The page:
This report was commissioned by the UNDP project “Improving Living Conditions in Palestinian Gatherings Host Communities” to the Lebanese Center for Policy Studies (LCPS), in order to assess living conditions and vulnerabilities in Palestinian gatherings in Lebanon, in terms of housing and basic services, access to social services (education and health), income generating opportunities (employment and other forms of income), and safety and mobility conditions.

The report also constructs an aggregate of vulnerabilities, by summarizing all vulnerabilities in one index, which provides a useful tool for humanitarian actors to visually rank and categorize different Palestinian gatherings in terms of vulnerabilities and identify most vulnerable sectors in each gathering. Moving beyond basic needs assessments, the report sheds light on the means that inhabitants of Palestinian Gatherings adopt to secure services and jobs. It also focuses on the living conditions of youth, their transition to adulthood, and the main challenges they face.

Results are based on a household survey of 2,000 households (comprising 8,898 residents) in Palestinian gatherings that was conducted by Statistics Lebanon from July to August 2017

Palestinian Gatherings were first identified by FAFO (2003) as informal areas outside the formal Palestinian refugee camps that constitute relatively homogeneous refugee communities of a minimum of 25 households exhibiting humanitarian needs. Under this definition, 42 informal gatherings were identified across Lebanon. In 2017 the census in Palestinian Camps and Gatherings published by the Lebanese – Palestinian Dialogue Committee (LPDC) identified a total of 154 gatherings by dropping the number of minimum households to 15. According to the Census, 55% of Palestinian refugees live in the gatherings. This report presents findings of data collected in the before, mentioned 42 Palestinian Gatherings, which hosts more than half of the overall population in all Palestinian Gatherings in Lebanon.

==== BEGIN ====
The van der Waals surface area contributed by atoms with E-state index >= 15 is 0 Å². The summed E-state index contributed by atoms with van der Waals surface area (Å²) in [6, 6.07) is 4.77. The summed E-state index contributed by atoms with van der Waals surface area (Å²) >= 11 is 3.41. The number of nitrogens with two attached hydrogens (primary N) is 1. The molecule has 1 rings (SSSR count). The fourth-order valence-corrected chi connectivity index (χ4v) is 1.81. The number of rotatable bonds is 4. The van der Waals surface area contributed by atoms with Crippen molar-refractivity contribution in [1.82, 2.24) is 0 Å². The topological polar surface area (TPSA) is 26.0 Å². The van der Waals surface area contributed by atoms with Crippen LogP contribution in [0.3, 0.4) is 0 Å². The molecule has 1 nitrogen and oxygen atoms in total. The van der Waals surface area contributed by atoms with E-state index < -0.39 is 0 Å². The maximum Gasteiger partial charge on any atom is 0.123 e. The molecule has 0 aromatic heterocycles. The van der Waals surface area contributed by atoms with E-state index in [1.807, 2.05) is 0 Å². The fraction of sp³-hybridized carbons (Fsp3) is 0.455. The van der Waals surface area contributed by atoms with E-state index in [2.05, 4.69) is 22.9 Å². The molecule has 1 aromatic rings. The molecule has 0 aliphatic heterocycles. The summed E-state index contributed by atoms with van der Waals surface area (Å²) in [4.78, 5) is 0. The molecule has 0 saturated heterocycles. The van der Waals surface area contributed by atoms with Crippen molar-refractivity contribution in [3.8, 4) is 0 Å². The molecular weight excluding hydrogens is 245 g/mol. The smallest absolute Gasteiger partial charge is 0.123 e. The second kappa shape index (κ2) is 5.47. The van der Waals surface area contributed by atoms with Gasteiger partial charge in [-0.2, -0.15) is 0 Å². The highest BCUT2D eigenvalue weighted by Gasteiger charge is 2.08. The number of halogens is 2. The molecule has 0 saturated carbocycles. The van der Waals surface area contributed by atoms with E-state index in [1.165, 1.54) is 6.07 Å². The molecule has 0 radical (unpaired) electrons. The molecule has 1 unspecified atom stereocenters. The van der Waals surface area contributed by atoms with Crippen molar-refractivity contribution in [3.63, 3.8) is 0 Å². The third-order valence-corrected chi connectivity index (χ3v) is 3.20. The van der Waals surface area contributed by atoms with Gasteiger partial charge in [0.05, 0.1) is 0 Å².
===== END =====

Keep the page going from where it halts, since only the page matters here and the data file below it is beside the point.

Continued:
According to the most recent census of Palestinian refugees in Lebanon (LPDC, 2017) and UNRWA Figures on Palestinian Refugees from Syria (PRS) in the gatherings, the total population in the gatherings is estimated at 117,000, the majority of whom are Palestinian Refugees from Lebanon (PRO). While these refugees are registered with UNRWA and/or the Lebanese Government, their place of settlement, unlike camps, is not officially recognized. This has a number of implications on refugees’ living conditions, starting with their tenure security and access to basic urban services, mainly WASH, as well as the state of the physical environment and housing conditions. While municipalities generally retract from extending development plans or providing services in these informal gatherings, UNRWA’s mandate to provide basic urban services (WASH, shelter, upgrading) is restricted to the borders of the twelve recognized Palestinian Refugee camps.

This chapter presents a summary of the main findings of the survey, along with recommendations that address the most significant needs and challenges, in relation to:

  • Demographics Housing
  • Education Health
  • Labor Income
  • Safety & Mobility Youth
  • Mapping of Vulnerabilities in Palestinian Gatherings


Households in Palestinian Gatherings exhibit different degrees of tenure, with more than half of the population considering themselves owners of a property. In 2001, the Lebanese Parliament amended the Property Law to prohibit Palestinian refugees From owning or passing property through inheritance in Lebanon. Therefore, there is no Full ownership of housing among the Palestinian population in the gatherings, reducing housing security For the majority of population in the gatherings. Efforts to improve housing security for Palestinian households in the gatherings should be pursued at national and local levels.

Previous studies have highlighted the poor housing conditions in Palestinian areas and, in particular, outside the camps. Despite the donor community’s support For activities that aid refugees From Syria, Funds to upgrade living conditions in Palestinian gatherings hosting refugees remain more limited. As evident in the Findings of this report as well as in previous reports, shelter upgrading is still greatly needed in Palestinian Gatherings.

Shelter rehabilitation:

In spite of efforts from international and domestic humanitarian agencies, housing conditions in the gatherings are still poor. 11% of households live in shelters with poor material tin roofs, mostly in the South. Furthermore, 35% of shelters suffer from dampness, in particular in Beirut gatherings. Therefore, there is still a need to target those living in the most vulnerable housing conditions with additional shelter rehabilitation programs.